Brettschneider was adamant that "when you work on issues of identity, oppression, and justice politics and leave out any matters of gender and sexuality, anything about LGBTQ people, perspectives, and issues, you will not only get a partial picture but what you do get will be skewed, given any exclusions of this sort. And you will likely be engaged in reproducing modes of cisgender heteronormativity even if that is not your intention."

Each identity one is exploring can situate differently power-wise, she noted. For example, a gay black man operates at different political positions, so gay and black might be disadvantages, but man is not. Still, each identity makes the other possible as they co-create each other.

She applies the same criteria to the #MeToo movement, as "we need to work on multiple levels with multiple axis of identities, impressions, in a multi-community and multi-issue justice movement.

"We have a lot of experience back from the 1980s in the feminist movement working between seeing the truth and individual testimony with complex ways in which we understand and challenge truth such that it's not as simple as experience equals truth, which is a presumption sometimes of critics who then seek to challenge the validity of individual testimony," she said.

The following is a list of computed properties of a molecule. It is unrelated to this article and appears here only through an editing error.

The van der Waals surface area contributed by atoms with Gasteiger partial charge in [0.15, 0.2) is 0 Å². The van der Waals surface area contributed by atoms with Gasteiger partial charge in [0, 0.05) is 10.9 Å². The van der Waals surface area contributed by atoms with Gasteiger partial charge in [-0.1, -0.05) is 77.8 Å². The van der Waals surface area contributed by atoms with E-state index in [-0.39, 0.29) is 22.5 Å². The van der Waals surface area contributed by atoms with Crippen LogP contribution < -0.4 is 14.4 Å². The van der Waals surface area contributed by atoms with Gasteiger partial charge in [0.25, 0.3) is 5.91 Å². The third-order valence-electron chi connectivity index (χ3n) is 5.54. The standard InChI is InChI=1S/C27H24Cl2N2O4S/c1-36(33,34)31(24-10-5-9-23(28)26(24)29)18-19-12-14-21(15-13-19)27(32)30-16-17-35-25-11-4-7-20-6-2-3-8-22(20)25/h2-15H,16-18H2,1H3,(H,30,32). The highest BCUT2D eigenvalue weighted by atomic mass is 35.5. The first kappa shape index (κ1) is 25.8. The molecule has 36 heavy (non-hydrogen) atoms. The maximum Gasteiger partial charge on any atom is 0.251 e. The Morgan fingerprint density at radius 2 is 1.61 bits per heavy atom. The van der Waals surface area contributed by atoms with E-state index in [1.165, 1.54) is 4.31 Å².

Jews have long recognized that social justice is one of the main concerns that make them Jewish, so they can provide acute analyses of power and oppression, having been repeatedly dismantled throughout their long history, she noted.

One audience member brought up the issue of the Parkland, Florida school shooting and revitalization of the gun control debate, especially the recent March for Our Lives.

Brettschneider reminded the audience that the slogans used at the march, such as "Never Again" or "We Will Remember," were first used as awareness for Holocaust victims and survivors. Also, seven of the 17 shooting victims were Jewish, and she said that there is evidence that shooter Nicholas Cruz may have been hunting for Jews, a fact not well-known, but a significant one in any intersectional analysis of this tragedy. So, she explained, with its wealth of historical examples, its organizational experience, and political public response, Jews have much to offer in how to deal with this catastrophe.

Another audience member remarked how the needs of a black child are often set against those of a white child, seen as a competition, that meeting the black child's needs somehow takes away from those of a white child, with such hierarchies of oppression being used to delegitimize marginalized people by giving into an irrational fear that there is not enough room or resources for all of us.

But Brettschneider argued that people can be expansive for everyone if they are willing to see the world through multiple lenses through various communities, "supporting and challenging one another with humility and in solidarity," she said. "Joining our collective wisdom and experiences will be crucial in building an effective resistance movement against Trump and his policies."